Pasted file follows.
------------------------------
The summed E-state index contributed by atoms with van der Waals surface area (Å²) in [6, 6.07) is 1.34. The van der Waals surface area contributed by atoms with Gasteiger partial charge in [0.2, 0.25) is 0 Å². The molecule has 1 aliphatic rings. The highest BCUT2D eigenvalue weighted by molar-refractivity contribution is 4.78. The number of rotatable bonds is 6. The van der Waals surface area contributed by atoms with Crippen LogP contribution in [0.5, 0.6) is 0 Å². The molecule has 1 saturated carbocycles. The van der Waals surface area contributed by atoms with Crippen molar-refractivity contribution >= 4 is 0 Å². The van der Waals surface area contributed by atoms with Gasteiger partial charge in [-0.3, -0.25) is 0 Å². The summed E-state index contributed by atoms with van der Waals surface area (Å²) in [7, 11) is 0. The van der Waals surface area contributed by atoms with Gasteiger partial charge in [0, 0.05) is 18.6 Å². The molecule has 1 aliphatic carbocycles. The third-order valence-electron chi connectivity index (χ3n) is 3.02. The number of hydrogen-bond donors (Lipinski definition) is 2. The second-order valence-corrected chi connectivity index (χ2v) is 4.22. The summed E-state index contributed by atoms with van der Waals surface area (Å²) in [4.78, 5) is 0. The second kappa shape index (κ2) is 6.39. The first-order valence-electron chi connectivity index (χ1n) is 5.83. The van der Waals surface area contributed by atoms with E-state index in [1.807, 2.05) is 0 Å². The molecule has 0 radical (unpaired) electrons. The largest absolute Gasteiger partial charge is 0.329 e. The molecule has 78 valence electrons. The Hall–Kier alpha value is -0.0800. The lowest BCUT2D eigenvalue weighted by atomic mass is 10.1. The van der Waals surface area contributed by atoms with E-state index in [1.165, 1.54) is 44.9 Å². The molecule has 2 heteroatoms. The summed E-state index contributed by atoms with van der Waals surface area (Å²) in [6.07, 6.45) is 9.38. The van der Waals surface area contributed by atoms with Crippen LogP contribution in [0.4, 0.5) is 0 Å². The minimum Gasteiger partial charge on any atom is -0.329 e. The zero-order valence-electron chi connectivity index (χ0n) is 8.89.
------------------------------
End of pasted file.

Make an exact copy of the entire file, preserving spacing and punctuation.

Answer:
The summed E-state index contributed by atoms with van der Waals surface area (Å²) in [6, 6.07) is 1.34. The van der Waals surface area contributed by atoms with Gasteiger partial charge in [0.2, 0.25) is 0 Å². The molecule has 1 aliphatic rings. The highest BCUT2D eigenvalue weighted by molar-refractivity contribution is 4.78. The number of rotatable bonds is 6. The van der Waals surface area contributed by atoms with Crippen LogP contribution in [0.5, 0.6) is 0 Å². The molecule has 1 saturated carbocycles. The van der Waals surface area contributed by atoms with Crippen molar-refractivity contribution >= 4 is 0 Å². The van der Waals surface area contributed by atoms with Gasteiger partial charge in [-0.3, -0.25) is 0 Å². The summed E-state index contributed by atoms with van der Waals surface area (Å²) in [7, 11) is 0. The van der Waals surface area contributed by atoms with Gasteiger partial charge in [0, 0.05) is 18.6 Å². The molecule has 1 aliphatic carbocycles. The third-order valence-electron chi connectivity index (χ3n) is 3.02. The number of hydrogen-bond donors (Lipinski definition) is 2. The second-order valence-corrected chi connectivity index (χ2v) is 4.22. The summed E-state index contributed by atoms with van der Waals surface area (Å²) in [4.78, 5) is 0. The second kappa shape index (κ2) is 6.39. The first-order valence-electron chi connectivity index (χ1n) is 5.83. The van der Waals surface area contributed by atoms with E-state index in [1.807, 2.05) is 0 Å². The molecule has 0 radical (unpaired) electrons. The largest absolute Gasteiger partial charge is 0.329 e. The molecule has 78 valence electrons. The Hall–Kier alpha value is -0.0800. The lowest BCUT2D eigenvalue weighted by atomic mass is 10.1. The van der Waals surface area contributed by atoms with E-state index in [1.165, 1.54) is 44.9 Å². The molecule has 2 heteroatoms. The summed E-state index contributed by atoms with van der Waals surface area (Å²) in [6.07, 6.45) is 9.38. The van der Waals surface area contributed by atoms with Crippen LogP contribution in [0.4, 0.5) is 0 Å². The minimum Gasteiger partial charge on any atom is -0.329 e. The zero-order valence-electron chi connectivity index (χ0n) is 8.89.